Perhaps the interim age should be called the "Chromium Age." I kid, I kid...sort of.

 

There are more variants & incentives being published today than ever before - seeing 5 covers for every issue of Red Sonja that comes out makes me almost yearn for 1992.

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Awesome article! I want to throw it out there that since the Silver and Bronze Ages are 15 years each, why not extend the copper age so it is 15 years as well.

 

 

I think also worth mentioning is that Warren Ellis' run on Iron Man started in late 04/early 05 which introduced a new modern take on the character which was very very popular. The new armor design even lent itself to the movies. So I believe that #1 should be included as well.

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I may be getting my dates wrong but wasn't Green Lantern Rebirth released in 2004. (shrug)

 

Also wasnt it around this time that all the current major events were seeded. Without Rebirth there would be no Blackest Night/brightest day, Without House of M and Civil war, no Second Coming and Siege. No Identity Crisis there would have been no 52, infinte crisis, final crisis etc.

 

Also, not sure how important this was but wasn't new Avengers #1 released in 2004

Edited by gaz2810i

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I may be getting my dates wrong but wasn't Green Lantern Rebirth released in 2004. (shrug)

 

You are correct. Green Lantern Rebirth #1 was released in late 2004 and should have also been considered in the article. That was an oversight of the author (me).

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Considering Cerebus #1 was published in 1977 I doubt that one.

 

I thinkhe was saying that, along with the release of new titles such as those mentioned, the end of Cerebus, as well as Bone, in the years mentioned was a turning point in defining a new era. Not that those books were part of the new age!

 

That is correct. The ending of two of the most popular self-published titles in the same year seemed to be important and should be recognized.

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Considering Cerebus #1 was published in 1977 I doubt that one.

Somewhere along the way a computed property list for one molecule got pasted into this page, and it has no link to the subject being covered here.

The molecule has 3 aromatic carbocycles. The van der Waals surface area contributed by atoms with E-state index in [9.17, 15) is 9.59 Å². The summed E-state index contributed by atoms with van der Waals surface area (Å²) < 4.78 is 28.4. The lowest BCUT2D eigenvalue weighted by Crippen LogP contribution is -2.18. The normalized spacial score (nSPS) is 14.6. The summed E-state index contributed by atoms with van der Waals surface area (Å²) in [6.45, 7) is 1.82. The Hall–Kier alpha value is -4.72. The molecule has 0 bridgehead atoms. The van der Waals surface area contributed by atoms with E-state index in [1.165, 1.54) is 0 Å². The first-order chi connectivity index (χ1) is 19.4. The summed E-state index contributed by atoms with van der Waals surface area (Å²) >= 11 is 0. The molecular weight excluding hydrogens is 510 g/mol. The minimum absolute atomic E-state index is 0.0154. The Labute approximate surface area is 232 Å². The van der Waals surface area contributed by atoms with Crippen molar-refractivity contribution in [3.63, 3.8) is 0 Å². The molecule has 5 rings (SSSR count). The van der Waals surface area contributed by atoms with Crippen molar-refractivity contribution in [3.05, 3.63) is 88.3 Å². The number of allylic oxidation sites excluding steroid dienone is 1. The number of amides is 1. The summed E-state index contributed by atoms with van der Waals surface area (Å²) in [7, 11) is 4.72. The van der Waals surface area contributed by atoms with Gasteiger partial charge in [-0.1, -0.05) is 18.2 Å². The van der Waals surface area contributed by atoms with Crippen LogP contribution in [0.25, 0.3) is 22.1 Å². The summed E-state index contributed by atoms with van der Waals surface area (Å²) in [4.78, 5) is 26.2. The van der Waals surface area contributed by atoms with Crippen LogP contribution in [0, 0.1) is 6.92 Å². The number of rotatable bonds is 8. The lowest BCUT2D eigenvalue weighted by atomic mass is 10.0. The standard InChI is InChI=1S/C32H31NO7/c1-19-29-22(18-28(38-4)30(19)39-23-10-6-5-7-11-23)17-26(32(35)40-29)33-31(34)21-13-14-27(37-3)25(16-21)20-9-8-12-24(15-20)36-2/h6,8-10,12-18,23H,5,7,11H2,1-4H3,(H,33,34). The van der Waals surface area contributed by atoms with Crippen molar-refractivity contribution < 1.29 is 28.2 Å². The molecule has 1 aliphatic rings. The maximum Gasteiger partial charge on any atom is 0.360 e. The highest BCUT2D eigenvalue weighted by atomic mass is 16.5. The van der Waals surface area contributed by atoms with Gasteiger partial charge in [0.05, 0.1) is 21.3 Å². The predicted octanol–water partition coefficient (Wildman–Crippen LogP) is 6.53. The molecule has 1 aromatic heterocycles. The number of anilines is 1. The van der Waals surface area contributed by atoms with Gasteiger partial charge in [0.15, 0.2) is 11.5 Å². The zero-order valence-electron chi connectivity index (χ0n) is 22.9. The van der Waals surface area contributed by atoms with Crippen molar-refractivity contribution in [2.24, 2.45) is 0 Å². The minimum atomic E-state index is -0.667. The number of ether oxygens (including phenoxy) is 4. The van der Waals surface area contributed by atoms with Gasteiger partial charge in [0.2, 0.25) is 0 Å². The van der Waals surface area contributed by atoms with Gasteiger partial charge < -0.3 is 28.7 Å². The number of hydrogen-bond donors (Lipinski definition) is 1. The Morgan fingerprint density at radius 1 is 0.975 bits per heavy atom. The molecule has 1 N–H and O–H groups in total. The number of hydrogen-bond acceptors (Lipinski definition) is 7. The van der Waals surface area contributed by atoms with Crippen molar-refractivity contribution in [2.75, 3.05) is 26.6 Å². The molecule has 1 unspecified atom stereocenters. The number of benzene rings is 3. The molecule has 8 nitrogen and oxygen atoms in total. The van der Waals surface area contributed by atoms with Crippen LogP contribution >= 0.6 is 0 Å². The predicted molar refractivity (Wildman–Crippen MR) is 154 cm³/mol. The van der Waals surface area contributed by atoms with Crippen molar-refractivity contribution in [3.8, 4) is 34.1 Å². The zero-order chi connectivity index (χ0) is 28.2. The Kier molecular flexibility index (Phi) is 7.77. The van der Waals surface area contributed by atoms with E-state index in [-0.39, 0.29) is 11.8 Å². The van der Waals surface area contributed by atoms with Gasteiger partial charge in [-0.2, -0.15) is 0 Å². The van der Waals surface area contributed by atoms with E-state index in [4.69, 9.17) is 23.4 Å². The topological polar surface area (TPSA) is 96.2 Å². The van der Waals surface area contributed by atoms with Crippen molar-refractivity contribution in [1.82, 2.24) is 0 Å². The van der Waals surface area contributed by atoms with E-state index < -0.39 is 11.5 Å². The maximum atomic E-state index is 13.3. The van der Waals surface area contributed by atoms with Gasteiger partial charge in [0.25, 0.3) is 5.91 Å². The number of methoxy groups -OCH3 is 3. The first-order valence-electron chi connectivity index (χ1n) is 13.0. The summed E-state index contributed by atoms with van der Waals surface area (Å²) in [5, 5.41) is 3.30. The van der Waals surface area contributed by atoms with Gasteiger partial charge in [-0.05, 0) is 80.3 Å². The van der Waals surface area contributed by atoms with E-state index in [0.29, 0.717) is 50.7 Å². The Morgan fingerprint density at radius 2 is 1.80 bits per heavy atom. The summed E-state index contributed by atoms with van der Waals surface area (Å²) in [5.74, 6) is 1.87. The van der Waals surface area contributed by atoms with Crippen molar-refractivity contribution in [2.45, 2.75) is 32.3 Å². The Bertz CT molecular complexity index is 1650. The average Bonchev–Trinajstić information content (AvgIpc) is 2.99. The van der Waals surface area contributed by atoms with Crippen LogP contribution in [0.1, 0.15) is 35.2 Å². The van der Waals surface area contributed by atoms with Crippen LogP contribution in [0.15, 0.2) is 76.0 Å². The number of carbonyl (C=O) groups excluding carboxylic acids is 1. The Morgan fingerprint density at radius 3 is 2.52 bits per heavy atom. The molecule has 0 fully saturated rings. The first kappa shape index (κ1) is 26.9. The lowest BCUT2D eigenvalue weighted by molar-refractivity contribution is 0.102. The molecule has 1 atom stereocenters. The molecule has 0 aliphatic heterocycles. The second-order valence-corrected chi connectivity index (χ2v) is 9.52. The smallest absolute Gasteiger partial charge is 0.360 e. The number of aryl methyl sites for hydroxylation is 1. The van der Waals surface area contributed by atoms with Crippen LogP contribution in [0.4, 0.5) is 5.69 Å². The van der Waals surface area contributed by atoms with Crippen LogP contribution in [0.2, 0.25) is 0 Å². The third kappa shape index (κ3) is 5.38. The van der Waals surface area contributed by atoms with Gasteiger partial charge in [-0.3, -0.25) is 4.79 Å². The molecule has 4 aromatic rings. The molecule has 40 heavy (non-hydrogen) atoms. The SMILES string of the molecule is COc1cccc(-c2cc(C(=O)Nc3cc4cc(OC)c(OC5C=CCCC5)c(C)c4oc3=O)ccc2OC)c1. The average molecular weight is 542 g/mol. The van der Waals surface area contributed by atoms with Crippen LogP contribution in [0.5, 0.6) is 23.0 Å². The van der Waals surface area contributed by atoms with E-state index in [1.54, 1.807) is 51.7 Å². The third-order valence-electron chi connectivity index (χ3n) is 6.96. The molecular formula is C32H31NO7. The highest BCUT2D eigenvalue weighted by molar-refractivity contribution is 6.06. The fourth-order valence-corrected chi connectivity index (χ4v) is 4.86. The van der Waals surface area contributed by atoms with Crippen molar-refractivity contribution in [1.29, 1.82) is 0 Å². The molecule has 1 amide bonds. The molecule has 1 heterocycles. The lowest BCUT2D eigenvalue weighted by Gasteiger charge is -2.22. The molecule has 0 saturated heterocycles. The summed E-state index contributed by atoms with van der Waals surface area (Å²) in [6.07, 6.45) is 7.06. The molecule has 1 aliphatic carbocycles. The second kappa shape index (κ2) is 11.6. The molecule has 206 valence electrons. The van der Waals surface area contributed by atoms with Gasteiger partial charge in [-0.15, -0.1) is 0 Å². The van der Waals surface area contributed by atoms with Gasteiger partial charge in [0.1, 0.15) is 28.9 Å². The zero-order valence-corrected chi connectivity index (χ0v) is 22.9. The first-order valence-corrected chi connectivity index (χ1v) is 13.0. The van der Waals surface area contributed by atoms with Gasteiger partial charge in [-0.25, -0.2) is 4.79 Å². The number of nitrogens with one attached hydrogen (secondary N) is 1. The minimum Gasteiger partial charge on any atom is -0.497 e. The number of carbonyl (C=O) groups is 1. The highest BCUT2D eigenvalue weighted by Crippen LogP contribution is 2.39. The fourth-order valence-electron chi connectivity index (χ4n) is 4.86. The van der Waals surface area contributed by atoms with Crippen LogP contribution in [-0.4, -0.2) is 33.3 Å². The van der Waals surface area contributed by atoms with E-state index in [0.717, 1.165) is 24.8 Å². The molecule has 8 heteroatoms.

I thinkhe was saying that, along with the release of new titles such as those mentioned, the end of Cerebus, as well as Bone, in the years mentioned was a turning point in defining a new era. Not that those books were part of the new age!

 

That is correct. The ending of two of the most popular self-published titles in the same year seemed to be important and should be recognized.

 

Certainly.

 

But saying that the end of these two titles - one of which started in the copper age (Bone), and another which started in the bronze age (Cerebus) - in some way signified the end of an era when it comes to independently published titles is just silly.

 

"The cessation of these two books was a huge blow to the independent publisher" is ridiculously hyperbolic, and has zero bearing in reality - Bone is thriving through the Scholastic reprints which have been Jeff Smith's bread & butter for years now, and when Cerebus ended with issue #300 it was with a whimper instead of a bang due to Sim's massive alienation of his readers in the previous decade.

 

The same is the case with your claim that the death of Valiant Comics - which, as a company, hadn't been relevant for the preceding 6-7 years - somehow had a huge effect on the comic book industry as a whole; trust me, it didn't.

 

And your pick of Astonishing X-Men as the flagship title for this re-defined Modern era? :screwy:

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I dont have an issue with Bone or Cerebus per say. I like the Valiant Comics argument in the grand scope of things.

 

The areas I saw the author might have stretched some is with Astonishing X-men, and Brubaker's Captain America. They were both good, but I think David's Hulk and John's JSA are brillant, but they wont begin an Age either.

 

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Ultimate Spiderman #1 - the start of a new age for Marvel?

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Considering Cerebus #1 was published in 1977 I doubt that one.

 

I thinkhe was saying that, along with the release of new titles such as those mentioned, the end of Cerebus, as well as Bone, in the years mentioned was a turning point in defining a new era. Not that those books were part of the new age!

 

That is correct. The ending of two of the most popular self-published titles in the same year seemed to be important and should be recognized.

 

Certainly.

 

But saying that the end of these two titles - one of which started in the copper age (Bone), and another which started in the bronze age (Cerebus) - in some way signified the end of an era when it comes to independently published titles is just silly.

 

"The cessation of these two books was a huge blow to the independent publisher" is ridiculously hyperbolic, and has zero bearing in reality - Bone is thriving through the Scholastic reprints which have been Jeff Smith's bread & butter for years now, and when Cerebus ended with issue #300 it was with a whimper instead of a bang due to Sim's massive alienation of his readers in the previous decade.